Shoko Asahara, the founder of the doomsday cult AUM Shinrikyo could escape punishment for masterminding the cult's crimes on the grounds that he is mentally unstable, the Mainichi has learned.
Asahara is on trial in the Tokyo District Court on 13 charges, including some relating to AUM's infamous Tokyo subway poison gas attack that killed 12 people, and other crimes.
His defense lawyers have asked that the guru undergo psychiatric tests and are expected to argue that Asahara has suffered a mental disorder due to his long-term detention.
If Asahara is proven to be mentally incapacitated, he will, under the Code of Criminal Procedure, escape punishment for the 13 charges, including murder. But if he is found to have feigned mental illness, his defense will suffer a body blow. "It can save or finish (Asahara)," a member of the defense team admitted.
Asahara's trial will be halted for about six months if the court grants the lawyers' request, made nearly four years after the start of Asahara's trial. The lawyers have been criticized for apparently prolonging the trial after the courts found Asahara, whose real name is Chizuo Matsumoto, responsible for the AUM attacks during the trials of other cult members.
The guru has blamed his disciples for the offenses. Coinciding with the time that his trusted disciples were in turn pointing the finger at their guru during their respective trials, from around the autumn of 1996, Asahara increasingly began to act erratically in the court. His lawyers said they had been unable to fully communicate with him from around April 1997 and his mental state had reached the point where he should undergo psychiatric testing.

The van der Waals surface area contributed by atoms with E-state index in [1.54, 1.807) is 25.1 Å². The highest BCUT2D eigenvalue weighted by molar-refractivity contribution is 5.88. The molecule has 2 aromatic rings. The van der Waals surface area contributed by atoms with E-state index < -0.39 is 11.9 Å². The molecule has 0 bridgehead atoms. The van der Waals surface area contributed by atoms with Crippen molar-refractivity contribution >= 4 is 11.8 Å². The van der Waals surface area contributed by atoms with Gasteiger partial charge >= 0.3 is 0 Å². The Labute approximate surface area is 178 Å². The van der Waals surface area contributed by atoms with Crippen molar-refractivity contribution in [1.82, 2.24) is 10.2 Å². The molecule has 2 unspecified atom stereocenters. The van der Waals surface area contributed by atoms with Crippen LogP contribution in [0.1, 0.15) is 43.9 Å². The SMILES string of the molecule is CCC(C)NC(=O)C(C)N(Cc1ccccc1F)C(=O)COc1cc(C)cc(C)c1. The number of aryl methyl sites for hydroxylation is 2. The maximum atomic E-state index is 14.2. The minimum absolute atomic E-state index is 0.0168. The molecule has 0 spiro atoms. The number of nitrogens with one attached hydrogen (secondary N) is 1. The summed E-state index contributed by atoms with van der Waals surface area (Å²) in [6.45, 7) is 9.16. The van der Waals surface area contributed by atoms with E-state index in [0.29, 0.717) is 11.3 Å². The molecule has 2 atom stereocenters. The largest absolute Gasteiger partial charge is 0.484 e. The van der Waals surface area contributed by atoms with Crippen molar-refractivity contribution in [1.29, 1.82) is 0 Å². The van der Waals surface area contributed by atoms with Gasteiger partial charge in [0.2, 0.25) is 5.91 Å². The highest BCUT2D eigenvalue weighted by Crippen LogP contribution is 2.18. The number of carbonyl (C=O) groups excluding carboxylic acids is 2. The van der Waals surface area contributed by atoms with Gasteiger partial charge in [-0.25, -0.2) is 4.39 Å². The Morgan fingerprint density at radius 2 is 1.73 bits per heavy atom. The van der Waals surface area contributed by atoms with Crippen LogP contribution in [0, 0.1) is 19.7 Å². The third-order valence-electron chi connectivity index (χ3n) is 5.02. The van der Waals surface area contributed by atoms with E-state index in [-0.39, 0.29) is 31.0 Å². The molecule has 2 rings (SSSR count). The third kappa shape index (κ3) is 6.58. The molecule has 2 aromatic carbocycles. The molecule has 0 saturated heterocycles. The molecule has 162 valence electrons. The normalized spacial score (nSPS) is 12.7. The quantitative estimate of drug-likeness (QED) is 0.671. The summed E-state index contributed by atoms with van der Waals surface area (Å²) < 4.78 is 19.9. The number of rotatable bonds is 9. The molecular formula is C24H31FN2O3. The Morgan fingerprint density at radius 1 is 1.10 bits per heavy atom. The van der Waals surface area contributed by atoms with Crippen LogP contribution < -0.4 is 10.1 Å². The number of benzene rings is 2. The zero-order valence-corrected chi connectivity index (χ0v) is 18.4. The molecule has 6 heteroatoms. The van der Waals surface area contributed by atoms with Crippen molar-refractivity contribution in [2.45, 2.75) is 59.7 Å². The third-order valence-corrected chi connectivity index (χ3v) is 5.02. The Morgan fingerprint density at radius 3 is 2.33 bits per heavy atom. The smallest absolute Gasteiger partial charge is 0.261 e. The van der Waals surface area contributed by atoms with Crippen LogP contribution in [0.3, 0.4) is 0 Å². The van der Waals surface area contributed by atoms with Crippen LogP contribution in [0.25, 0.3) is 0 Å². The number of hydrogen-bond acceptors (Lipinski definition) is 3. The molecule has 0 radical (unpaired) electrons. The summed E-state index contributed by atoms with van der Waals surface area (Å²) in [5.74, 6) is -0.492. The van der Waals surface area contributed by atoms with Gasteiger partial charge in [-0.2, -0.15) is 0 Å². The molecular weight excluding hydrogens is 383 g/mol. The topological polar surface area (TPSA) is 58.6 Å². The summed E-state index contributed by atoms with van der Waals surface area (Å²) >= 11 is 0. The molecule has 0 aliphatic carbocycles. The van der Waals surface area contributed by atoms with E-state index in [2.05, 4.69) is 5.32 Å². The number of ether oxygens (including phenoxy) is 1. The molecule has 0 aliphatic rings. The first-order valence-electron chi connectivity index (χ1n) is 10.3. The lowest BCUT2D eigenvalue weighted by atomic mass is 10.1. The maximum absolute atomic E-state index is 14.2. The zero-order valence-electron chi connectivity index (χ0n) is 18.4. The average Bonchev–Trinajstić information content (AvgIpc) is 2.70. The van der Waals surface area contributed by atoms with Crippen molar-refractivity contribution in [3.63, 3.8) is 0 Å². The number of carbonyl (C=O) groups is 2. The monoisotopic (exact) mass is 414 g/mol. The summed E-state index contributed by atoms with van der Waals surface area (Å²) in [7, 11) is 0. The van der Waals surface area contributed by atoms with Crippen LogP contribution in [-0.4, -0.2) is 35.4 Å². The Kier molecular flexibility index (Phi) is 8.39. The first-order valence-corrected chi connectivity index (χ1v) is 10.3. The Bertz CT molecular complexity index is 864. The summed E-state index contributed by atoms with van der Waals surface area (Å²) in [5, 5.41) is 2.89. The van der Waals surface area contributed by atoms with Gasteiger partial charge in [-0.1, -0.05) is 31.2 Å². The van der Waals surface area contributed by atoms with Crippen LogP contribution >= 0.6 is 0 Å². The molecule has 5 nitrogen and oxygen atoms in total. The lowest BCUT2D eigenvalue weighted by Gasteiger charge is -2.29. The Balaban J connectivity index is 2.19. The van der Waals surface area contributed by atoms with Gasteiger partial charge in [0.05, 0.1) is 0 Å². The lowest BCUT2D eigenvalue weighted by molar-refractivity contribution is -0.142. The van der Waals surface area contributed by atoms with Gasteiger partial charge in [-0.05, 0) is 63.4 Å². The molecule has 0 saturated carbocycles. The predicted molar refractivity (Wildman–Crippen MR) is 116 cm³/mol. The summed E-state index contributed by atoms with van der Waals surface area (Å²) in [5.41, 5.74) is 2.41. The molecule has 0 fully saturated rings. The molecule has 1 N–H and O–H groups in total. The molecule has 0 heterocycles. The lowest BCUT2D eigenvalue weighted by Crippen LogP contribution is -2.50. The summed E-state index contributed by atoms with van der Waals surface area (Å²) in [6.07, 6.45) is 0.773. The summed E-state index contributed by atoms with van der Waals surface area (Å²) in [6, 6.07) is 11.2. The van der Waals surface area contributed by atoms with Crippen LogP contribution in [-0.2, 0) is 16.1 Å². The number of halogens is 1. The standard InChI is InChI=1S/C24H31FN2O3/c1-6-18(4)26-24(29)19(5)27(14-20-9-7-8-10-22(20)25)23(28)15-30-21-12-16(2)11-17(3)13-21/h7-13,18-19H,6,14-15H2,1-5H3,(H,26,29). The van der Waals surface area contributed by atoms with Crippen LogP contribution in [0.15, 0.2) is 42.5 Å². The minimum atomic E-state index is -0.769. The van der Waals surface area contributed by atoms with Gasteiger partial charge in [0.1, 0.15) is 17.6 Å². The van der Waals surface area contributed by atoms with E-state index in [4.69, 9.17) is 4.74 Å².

"It is impossible to judge whether he is capable of recognizing his current position and is fit to stand trial without undergoing expert analysis," one of the defense lawyers said.
In preparation for making the request, the lawyers have asked the court to inform them how Asahara is spending his time in his cell. The Tokyo Detention Center replied that there is nothing remarkable about his conduct.
It is likely that the defense team will file the request following the conclusion of prosecutors' arguments. Hideo Hosaki, a top psychiatrist who examined pedophile serial killer Tsutomu Miyazaki, said that the results of mental tests may trigger another round of endless debate in the court.
"You have to study everything about his behavior, not only his conduct in the courtroom but how he behaves in the detention center, to see whether he is mentally affected by his life in custody," Hosaki said.
"Moreover, he is a guru, and his background totally differs from that of normal persons on which medical judgements are based on. Whatever the result, it is a distinct possibility that the trial will run on and on."
Makoto Oda, a professor at International University of Health and Welfare in Tochigi Prefecture who examined an accused AUM member, believes Asahara should undergo the tests.
"I've heard a rumor that Matsumoto once asked his lawyers if it is possible to escape prosecution by feigning a mental disorder. So, if the mental examination can clear things up, it must be done," Oda said.